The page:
Watson vs. Dawkins: follow-up thoughts

I would like to get back on a few things I may have said in my previous post, or in the comments to that post. I had some time to think about it and discuss, and there is something that only very few people seem to understand about this story, and even fewer people have been phrasing it explicitly.

Note that I erased the original post, because the discussion on it was leading nowhere. Way too many people saw only the original post, without looking at this one. I don’t want my blog to become popular for this.

I had a very insightful exchange with one of my friends about this controversy, and I think we touched on a very important subtlety that underpins the whole situation. In order to understand this point, the first thing I would like you to do is go back to the original message by Rebecca that sparked the whole situation.

She is basically inviting guys to improve their etiquette when introducing themselves to girls. She doesn’t say that the guy was morally wrong in his action, just that with the context and everything, it was creepy. So when she say “don’t do that”, she introduces a line of conduct, not a pathway on how to be a moral human being. A better etiquette on our part is a very reasonable way of asking for equality I think.

Apparently, Richard Dawkins didn’t think she was referring to etiquette. He probably thought that Rebecca was introducing a moral imperative, so in his first reply, the letter to Muslima (which is a common way of referring to a Muslim women as far as I understand), he points out actions that really are morally wrong, and that the situation she has been in is nothing in comparison. I still think his reply was way too snarky, but the point he was making was right. Only, it wasn’t the correct response to make to Rebecca, since she was referring to etiquette and not morality.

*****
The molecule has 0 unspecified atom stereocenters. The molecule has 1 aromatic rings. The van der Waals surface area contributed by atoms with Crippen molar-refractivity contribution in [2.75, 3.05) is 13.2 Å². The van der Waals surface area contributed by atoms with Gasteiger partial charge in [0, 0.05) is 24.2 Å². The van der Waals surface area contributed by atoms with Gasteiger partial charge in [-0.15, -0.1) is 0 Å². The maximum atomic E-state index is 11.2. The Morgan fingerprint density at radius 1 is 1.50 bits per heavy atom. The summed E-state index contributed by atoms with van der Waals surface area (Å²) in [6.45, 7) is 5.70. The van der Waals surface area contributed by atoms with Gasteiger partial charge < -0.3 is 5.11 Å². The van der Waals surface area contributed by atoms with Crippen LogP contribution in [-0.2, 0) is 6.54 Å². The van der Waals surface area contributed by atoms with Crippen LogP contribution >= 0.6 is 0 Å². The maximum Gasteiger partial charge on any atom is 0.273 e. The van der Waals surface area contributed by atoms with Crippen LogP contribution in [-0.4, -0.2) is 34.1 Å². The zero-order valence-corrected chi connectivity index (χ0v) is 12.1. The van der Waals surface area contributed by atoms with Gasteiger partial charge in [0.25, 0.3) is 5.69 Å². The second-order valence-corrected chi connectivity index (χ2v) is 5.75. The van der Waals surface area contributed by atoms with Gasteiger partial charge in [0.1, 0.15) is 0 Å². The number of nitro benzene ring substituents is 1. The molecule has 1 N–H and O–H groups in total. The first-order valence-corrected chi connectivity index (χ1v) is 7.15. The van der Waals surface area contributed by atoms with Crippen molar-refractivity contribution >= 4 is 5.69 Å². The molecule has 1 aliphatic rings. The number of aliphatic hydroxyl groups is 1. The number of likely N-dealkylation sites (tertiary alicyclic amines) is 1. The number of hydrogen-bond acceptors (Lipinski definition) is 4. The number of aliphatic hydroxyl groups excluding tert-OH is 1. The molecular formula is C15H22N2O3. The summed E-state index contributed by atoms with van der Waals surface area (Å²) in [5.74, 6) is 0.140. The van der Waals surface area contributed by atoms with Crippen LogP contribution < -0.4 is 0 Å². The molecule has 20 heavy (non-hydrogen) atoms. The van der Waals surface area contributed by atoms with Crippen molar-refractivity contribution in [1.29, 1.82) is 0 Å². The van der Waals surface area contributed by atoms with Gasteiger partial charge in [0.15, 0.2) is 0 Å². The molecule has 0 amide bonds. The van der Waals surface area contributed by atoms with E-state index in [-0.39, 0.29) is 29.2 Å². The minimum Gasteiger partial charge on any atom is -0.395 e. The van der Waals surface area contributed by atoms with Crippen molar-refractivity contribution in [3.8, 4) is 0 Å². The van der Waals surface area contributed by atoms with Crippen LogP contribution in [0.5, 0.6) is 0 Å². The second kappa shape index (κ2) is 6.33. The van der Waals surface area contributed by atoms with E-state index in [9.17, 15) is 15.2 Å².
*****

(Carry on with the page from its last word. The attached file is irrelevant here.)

So, the whole misunderstanding comes from people thinking that Rebecca was making a moral statement, while she was talking about etiquette. Even a lot of people taking her side thought she was talking about morality. I think even she might have been confused about it, and like I said, Dawkins too. They were both arguing different points, and they thought they were talking about the same thing.

At this point, I first personally apologize for recommending not to buy Dawkins’ books. I also apologize for indirectly implying that people who didn’t get it are not decent human beings. Now, it is Richard’s turn, for making his remarks unnecessarily condescending. It is also Rebecca’s turn, for misinterpreting Richard’s misunderstanding as showing privilege. So please Rebecca and Richard, you can come back with grace from this.

Those are my final words on the topic.

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1 Response to Watson vs. Dawkins: follow-up thoughts

  1. Sara says:

    It is a clear, fair and good conclusion.

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